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Accepted Paper:

Changing borders – flexible boundaries. Religion, ethnicity and language on a former Eastern European borderland  
Eszter Győrfy (Institute of Ethnology, Budapest)

Paper short abstract:

The paper examines a village community in the historical border zone of Hungary and Romania, focusing on the turbulent changes of the 20th century (e.g. redrawn borders, religious conversions) and the parallel processes of drawing and redrawing religious and ethnic boundaries within the community.

Paper long abstract:

The paper examines a village community located in the religious, linguistic and ethnic contact zone on the historical border of Hungary and Romania. Due to long-term acculturation and assimilation processes among the Romanian and Hungarian populations settling here, a specific “intermediate”, mixed culture and identity came into being. To this day the most important element of the identification of the locals is that of in-between-ness, a distinctive characteristic that is almost ethnic in quality. In the place of this rather uncertain quality, ecclesiastic and secular elites in the second half of the 20th century have sought to establish clear-cut, homogeneous religious and national affiliations. However, the majority of locals still cannot fully identify with either Hungarians or Romanians.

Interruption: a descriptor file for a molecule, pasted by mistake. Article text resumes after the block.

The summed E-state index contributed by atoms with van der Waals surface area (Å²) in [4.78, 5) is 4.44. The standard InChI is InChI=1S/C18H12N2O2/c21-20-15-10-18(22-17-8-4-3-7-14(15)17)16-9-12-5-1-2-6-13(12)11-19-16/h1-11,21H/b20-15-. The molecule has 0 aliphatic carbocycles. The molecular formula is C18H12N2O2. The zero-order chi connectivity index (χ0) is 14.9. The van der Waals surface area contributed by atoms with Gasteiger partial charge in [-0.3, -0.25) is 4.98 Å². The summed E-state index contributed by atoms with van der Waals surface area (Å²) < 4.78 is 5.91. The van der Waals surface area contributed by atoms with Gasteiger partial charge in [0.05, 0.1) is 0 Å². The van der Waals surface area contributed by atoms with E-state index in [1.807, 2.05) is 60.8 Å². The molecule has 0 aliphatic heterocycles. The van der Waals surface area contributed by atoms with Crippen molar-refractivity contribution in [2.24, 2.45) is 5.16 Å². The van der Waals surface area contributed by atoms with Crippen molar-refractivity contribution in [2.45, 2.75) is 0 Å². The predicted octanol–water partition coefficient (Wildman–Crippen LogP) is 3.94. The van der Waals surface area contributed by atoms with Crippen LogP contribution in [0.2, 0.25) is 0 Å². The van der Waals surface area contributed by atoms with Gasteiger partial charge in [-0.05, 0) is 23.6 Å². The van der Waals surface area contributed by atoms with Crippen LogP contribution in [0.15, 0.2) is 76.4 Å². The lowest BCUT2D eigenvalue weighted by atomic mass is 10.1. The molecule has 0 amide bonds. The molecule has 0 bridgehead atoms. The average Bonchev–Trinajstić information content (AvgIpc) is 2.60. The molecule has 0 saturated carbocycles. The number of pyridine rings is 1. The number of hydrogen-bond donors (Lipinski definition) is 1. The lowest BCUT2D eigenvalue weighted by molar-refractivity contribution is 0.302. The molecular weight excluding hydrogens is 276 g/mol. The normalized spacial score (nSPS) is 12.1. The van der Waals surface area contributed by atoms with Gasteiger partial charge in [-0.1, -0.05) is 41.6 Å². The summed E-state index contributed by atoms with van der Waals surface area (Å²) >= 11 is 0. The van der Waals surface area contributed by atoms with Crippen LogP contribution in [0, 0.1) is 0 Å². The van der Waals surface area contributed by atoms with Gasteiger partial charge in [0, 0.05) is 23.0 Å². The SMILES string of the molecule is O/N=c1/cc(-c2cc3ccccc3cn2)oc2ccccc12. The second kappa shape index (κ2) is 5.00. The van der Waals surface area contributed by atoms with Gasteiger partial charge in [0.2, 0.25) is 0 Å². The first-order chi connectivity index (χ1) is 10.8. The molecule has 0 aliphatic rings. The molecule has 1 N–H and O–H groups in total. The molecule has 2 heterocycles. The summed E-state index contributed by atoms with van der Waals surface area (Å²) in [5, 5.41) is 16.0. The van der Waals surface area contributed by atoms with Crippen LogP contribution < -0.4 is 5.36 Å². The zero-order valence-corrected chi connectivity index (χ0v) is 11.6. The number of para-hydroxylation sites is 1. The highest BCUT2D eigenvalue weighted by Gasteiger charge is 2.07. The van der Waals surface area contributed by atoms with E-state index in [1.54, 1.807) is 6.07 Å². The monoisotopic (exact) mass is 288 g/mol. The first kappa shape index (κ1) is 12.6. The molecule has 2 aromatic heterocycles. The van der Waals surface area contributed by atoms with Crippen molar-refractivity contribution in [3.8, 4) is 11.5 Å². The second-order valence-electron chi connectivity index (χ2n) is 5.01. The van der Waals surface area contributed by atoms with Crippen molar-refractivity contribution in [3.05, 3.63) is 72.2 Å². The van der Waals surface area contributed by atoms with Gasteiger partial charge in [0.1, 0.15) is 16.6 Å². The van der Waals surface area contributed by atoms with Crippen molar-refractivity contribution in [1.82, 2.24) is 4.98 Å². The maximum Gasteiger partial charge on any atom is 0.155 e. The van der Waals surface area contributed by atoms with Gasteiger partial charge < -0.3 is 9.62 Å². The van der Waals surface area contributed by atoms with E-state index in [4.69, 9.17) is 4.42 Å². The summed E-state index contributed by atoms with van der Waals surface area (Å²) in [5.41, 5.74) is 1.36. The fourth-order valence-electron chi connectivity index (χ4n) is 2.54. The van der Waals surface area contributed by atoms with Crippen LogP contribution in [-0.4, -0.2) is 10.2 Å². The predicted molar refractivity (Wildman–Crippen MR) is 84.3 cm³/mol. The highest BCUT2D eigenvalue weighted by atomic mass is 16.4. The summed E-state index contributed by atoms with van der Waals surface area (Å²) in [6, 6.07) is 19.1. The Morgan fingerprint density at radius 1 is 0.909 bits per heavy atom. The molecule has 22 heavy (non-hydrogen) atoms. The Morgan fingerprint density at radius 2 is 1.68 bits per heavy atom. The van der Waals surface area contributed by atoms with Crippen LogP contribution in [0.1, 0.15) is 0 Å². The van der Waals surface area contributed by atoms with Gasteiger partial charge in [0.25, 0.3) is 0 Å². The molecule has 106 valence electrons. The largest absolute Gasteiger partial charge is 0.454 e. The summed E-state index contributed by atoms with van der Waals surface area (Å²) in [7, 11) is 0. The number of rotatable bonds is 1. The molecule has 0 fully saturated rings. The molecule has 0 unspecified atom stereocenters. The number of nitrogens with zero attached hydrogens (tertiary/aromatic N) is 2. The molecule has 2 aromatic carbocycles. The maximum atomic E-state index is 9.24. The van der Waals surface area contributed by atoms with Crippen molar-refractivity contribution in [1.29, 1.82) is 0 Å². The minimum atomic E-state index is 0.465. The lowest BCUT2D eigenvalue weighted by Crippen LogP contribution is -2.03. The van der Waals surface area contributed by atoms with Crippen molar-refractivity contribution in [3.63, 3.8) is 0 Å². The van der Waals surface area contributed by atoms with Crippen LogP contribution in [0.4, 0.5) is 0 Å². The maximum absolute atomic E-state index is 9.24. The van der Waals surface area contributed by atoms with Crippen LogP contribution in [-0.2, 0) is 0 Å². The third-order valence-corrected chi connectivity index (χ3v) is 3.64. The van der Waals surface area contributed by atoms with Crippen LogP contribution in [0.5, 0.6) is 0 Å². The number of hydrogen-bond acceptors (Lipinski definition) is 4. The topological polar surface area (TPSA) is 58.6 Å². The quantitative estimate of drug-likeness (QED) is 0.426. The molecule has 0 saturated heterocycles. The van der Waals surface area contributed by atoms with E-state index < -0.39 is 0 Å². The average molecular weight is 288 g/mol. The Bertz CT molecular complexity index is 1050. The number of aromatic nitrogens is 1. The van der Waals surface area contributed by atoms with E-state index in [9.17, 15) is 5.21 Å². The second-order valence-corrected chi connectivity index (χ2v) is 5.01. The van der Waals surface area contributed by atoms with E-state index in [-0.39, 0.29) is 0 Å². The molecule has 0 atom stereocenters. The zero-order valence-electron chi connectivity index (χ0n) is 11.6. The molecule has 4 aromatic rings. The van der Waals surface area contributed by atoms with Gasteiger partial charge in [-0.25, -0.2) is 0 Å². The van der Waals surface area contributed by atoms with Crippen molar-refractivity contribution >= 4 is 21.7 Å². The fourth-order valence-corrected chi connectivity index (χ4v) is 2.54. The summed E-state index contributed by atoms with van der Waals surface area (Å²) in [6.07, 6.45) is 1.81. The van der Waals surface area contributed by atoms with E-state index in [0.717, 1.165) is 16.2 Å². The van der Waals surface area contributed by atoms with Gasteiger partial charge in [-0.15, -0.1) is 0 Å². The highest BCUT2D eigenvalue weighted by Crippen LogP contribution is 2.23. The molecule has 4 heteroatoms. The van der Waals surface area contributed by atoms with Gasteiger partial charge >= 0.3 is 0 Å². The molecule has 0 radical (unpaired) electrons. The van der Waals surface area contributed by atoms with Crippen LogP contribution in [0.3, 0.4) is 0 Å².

The religious and ethnic attachments of the locals were influenced by the turbulent historical-political processes of the 20th century (including redrawn state borders, changing political regimes, new linguistic norms, forced or voluntary religious conversions). Political changes and the attendant physical redrawing of borders in each case created new situations for the locals. The combination of the transformations of secular and ecclesiastic power relations, and of independent demographic, linguistic and social changes played an important role in another process: drawing and redrawing boundaries within the community. The latter – creation, strengthening, reinterpretation and reproduction of boundaries – continues to take place in the present. I intend to present these two processes in tandem, thus highlighting their interconnections.

Panel Poli05
Cultural, linguistic, and political divides in a time of crisis: examining the use of everyday folklore in the rhetoric of racial and state boundaries
  Session 1 Friday 9 June, 2023, -